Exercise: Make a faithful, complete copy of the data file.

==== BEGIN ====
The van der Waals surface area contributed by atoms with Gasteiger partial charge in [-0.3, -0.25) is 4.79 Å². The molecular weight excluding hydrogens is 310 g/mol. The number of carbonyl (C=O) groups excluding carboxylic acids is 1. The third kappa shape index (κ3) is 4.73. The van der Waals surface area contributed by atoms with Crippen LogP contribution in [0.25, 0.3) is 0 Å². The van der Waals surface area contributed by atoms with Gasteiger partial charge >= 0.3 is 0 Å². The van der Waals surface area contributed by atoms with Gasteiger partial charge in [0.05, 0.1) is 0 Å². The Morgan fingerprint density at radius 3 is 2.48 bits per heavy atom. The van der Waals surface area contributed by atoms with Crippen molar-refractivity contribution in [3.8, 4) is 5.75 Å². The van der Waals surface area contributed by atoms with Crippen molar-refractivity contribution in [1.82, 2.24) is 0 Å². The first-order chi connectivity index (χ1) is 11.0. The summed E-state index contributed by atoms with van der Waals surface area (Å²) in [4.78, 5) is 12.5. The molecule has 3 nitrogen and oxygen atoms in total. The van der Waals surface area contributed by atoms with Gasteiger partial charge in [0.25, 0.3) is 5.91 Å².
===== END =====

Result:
The van der Waals surface area contributed by atoms with Gasteiger partial charge in [-0.3, -0.25) is 4.79 Å². The molecular weight excluding hydrogens is 310 g/mol. The number of carbonyl (C=O) groups excluding carboxylic acids is 1. The third kappa shape index (κ3) is 4.73. The van der Waals surface area contributed by atoms with Crippen LogP contribution in [0.25, 0.3) is 0 Å². The van der Waals surface area contributed by atoms with Gasteiger partial charge >= 0.3 is 0 Å². The van der Waals surface area contributed by atoms with Gasteiger partial charge in [0.05, 0.1) is 0 Å². The Morgan fingerprint density at radius 3 is 2.48 bits per heavy atom. The van der Waals surface area contributed by atoms with Crippen molar-refractivity contribution in [3.8, 4) is 5.75 Å². The van der Waals surface area contributed by atoms with Crippen molar-refractivity contribution in [1.82, 2.24) is 0 Å². The first-order chi connectivity index (χ1) is 11.0. The summed E-state index contributed by atoms with van der Waals surface area (Å²) in [4.78, 5) is 12.5. The molecule has 3 nitrogen and oxygen atoms in total. The van der Waals surface area contributed by atoms with Gasteiger partial charge in [0.25, 0.3) is 5.91 Å².